–7–
821. Additionally, “[t]he State need not prove the ability to commit a battery for a defendant to
be convicted of assault.” De Leon 865 S.W.2d at 142. The fact that Alveena did not know if the
gun was loaded is not dispositive to whether the evidence embraced the element of imminent
harm.
Next, appellant argues there was no threat of imminent harm because he told Alveena “many
days later” he was “kidding around”. However, as the Second Court of Appeals concluded, the
“focus of the inquiry should be whether the complainant was afraid of imminent serious bodily
injury at the time of the offense.” In re A.C., 48 S.W.3d 899, 904 (Tex.App.—Fort Worth 2001,
pet. denied) (emphasis added). Here, Alveena testified four separate times that she was “scared”
at the time of the offense.
Finally, appellant cites Devine for the proposition that the evidence does not embrace a threat
of imminent harm. However, Devine does not support appellant’s argument. In Devine, the
appellant was not carrying a weapon, made no threatening movements, and only made threats of
future harm. See Devine, 786 S.W.2d 268. In contrast, in this case, appellant held a large gun,
was sitting near several other guns, and made a present threat.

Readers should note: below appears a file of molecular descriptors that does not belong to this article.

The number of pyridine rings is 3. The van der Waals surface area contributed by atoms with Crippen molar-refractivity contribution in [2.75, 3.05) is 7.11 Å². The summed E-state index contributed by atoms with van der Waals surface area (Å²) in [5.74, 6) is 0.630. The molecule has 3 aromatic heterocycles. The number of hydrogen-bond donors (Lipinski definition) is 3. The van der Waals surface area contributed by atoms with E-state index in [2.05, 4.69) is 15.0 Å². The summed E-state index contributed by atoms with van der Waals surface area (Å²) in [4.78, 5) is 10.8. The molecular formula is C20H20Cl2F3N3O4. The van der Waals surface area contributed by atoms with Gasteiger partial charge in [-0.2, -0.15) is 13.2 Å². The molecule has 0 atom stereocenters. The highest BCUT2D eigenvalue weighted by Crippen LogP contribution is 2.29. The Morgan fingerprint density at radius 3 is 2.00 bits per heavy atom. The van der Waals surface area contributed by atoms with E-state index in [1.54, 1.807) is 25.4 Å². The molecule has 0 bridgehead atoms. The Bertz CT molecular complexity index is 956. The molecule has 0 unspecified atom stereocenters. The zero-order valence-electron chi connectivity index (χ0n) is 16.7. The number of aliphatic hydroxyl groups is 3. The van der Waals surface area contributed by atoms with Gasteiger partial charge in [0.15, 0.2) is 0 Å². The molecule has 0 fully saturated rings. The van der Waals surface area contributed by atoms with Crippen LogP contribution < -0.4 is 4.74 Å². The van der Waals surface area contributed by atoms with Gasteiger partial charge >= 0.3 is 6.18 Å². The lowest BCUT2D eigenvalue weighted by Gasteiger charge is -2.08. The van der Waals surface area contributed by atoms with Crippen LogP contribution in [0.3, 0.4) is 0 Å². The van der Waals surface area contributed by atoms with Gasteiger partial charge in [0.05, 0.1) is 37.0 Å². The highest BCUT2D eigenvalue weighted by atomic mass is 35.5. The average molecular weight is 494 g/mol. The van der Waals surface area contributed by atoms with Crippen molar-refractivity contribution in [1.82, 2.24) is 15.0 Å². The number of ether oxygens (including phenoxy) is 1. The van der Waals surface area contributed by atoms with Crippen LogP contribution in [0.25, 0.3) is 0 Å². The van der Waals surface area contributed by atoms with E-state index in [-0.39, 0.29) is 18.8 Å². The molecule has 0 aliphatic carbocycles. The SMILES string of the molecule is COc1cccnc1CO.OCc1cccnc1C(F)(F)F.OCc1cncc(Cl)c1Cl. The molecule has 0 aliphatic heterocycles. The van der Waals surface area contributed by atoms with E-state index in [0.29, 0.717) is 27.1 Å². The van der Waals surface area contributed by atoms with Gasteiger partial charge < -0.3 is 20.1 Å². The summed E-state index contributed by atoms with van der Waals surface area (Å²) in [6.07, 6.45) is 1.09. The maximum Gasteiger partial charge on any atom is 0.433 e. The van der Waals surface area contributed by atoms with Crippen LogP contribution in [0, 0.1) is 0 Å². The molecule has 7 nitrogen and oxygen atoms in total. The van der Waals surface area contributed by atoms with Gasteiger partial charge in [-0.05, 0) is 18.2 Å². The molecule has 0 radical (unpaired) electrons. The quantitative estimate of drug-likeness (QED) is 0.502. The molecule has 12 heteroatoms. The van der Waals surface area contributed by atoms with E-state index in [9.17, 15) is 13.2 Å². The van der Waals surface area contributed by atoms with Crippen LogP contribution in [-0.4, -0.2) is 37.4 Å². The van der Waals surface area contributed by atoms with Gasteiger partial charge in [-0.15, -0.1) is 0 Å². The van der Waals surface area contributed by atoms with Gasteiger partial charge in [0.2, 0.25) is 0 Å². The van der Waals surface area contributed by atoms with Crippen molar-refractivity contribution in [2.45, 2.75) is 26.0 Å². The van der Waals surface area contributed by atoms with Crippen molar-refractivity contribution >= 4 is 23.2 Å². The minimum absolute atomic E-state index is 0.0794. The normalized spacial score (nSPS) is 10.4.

V. Modification of Adjudication Order
The State raised a cross-issue requesting this Court modify the trial court’s order of deferred
adjudication to correctly reflect appellant entered a plea of nolo contendere.
A. Applicable Law
This court may modify the trial court’s judgment and affirm it as modified. See TEX. R. APP.
P. 43.2(b); Bigley v. State, 865 S.W.2d 26 (Tex. Crim. App. 1993). This Court “has the power to
correct and reform the judgment of the court below to make the record speak the truth when it
has the necessary data and information to do so.” Asberry v. State, 813 S.W.2d 526, 529 (Tex.


–8–
App.—Dallas 1991, pet. ref'd). Appellate courts may reform trial court judgments where “the
evidence necessary to correct the judgment appears in the record.” Id.
B. Application of the Law to the Facts
The record reflects appellant entered a plea of nolo contendere to the charged offense.
However, the trial court’s order of deferred adjudication states appellant entered an “open” plea
of guilty. We modify the trial court’s order of deferred adjudication to correctly reflect that
appellant entered a plea of nolo contendere in this case.

Outcome: Appellant’s sole issue is decided against him. We affirm the trial court’s judgment as modified.